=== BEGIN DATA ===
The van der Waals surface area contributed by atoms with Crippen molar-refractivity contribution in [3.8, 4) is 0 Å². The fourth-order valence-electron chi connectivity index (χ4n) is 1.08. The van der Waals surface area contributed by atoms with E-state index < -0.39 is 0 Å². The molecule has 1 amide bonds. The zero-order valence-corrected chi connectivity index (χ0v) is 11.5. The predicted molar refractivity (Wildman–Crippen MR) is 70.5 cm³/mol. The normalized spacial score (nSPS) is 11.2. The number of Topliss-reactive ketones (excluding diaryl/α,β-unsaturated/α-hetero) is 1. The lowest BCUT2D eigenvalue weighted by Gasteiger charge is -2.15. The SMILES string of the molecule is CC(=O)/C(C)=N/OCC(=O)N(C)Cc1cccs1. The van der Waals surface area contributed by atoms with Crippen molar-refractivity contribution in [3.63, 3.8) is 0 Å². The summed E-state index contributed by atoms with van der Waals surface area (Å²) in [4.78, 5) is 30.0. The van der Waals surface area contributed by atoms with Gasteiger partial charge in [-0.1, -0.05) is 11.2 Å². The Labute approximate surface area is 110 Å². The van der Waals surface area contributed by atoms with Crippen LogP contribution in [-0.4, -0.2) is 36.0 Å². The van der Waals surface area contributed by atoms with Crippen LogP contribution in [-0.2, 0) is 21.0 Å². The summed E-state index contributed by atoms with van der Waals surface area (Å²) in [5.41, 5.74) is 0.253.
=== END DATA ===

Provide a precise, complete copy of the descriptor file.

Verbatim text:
The van der Waals surface area contributed by atoms with Crippen molar-refractivity contribution in [3.8, 4) is 0 Å². The fourth-order valence-electron chi connectivity index (χ4n) is 1.08. The van der Waals surface area contributed by atoms with E-state index < -0.39 is 0 Å². The molecule has 1 amide bonds. The zero-order valence-corrected chi connectivity index (χ0v) is 11.5. The predicted molar refractivity (Wildman–Crippen MR) is 70.5 cm³/mol. The normalized spacial score (nSPS) is 11.2. The number of Topliss-reactive ketones (excluding diaryl/α,β-unsaturated/α-hetero) is 1. The lowest BCUT2D eigenvalue weighted by Gasteiger charge is -2.15. The SMILES string of the molecule is CC(=O)/C(C)=N/OCC(=O)N(C)Cc1cccs1. The van der Waals surface area contributed by atoms with Crippen molar-refractivity contribution in [3.63, 3.8) is 0 Å². The summed E-state index contributed by atoms with van der Waals surface area (Å²) in [4.78, 5) is 30.0. The van der Waals surface area contributed by atoms with Gasteiger partial charge in [-0.1, -0.05) is 11.2 Å². The Labute approximate surface area is 110 Å². The van der Waals surface area contributed by atoms with Crippen LogP contribution in [-0.4, -0.2) is 36.0 Å². The van der Waals surface area contributed by atoms with Crippen LogP contribution in [-0.2, 0) is 21.0 Å². The summed E-state index contributed by atoms with van der Waals surface area (Å²) in [5.41, 5.74) is 0.253.